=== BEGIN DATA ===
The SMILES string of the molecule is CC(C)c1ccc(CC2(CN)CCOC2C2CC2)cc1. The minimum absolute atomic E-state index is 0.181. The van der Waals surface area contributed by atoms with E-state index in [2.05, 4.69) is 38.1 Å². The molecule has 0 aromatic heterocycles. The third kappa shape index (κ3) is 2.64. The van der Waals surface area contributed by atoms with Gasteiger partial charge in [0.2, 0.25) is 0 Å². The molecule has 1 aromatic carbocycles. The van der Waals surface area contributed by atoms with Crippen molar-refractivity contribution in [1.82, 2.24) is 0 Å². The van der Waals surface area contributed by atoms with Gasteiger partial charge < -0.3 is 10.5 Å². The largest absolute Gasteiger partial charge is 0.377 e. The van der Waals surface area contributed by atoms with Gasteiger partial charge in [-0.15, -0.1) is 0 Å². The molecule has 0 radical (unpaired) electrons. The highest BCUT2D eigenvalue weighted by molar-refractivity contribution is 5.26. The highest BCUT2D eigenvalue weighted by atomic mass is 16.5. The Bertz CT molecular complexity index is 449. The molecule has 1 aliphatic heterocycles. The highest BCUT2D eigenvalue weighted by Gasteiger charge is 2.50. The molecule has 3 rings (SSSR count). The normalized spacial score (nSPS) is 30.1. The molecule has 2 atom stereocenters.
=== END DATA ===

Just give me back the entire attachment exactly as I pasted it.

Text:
The SMILES string of the molecule is CC(C)c1ccc(CC2(CN)CCOC2C2CC2)cc1. The minimum absolute atomic E-state index is 0.181. The van der Waals surface area contributed by atoms with E-state index in [2.05, 4.69) is 38.1 Å². The molecule has 0 aromatic heterocycles. The third kappa shape index (κ3) is 2.64. The van der Waals surface area contributed by atoms with Gasteiger partial charge in [0.2, 0.25) is 0 Å². The molecule has 1 aromatic carbocycles. The van der Waals surface area contributed by atoms with Crippen molar-refractivity contribution in [1.82, 2.24) is 0 Å². The van der Waals surface area contributed by atoms with Gasteiger partial charge < -0.3 is 10.5 Å². The largest absolute Gasteiger partial charge is 0.377 e. The van der Waals surface area contributed by atoms with Gasteiger partial charge in [-0.15, -0.1) is 0 Å². The molecule has 0 radical (unpaired) electrons. The highest BCUT2D eigenvalue weighted by molar-refractivity contribution is 5.26. The highest BCUT2D eigenvalue weighted by atomic mass is 16.5. The Bertz CT molecular complexity index is 449. The molecule has 1 aliphatic heterocycles. The highest BCUT2D eigenvalue weighted by Gasteiger charge is 2.50. The molecule has 3 rings (SSSR count). The normalized spacial score (nSPS) is 30.1. The molecule has 2 atom stereocenters.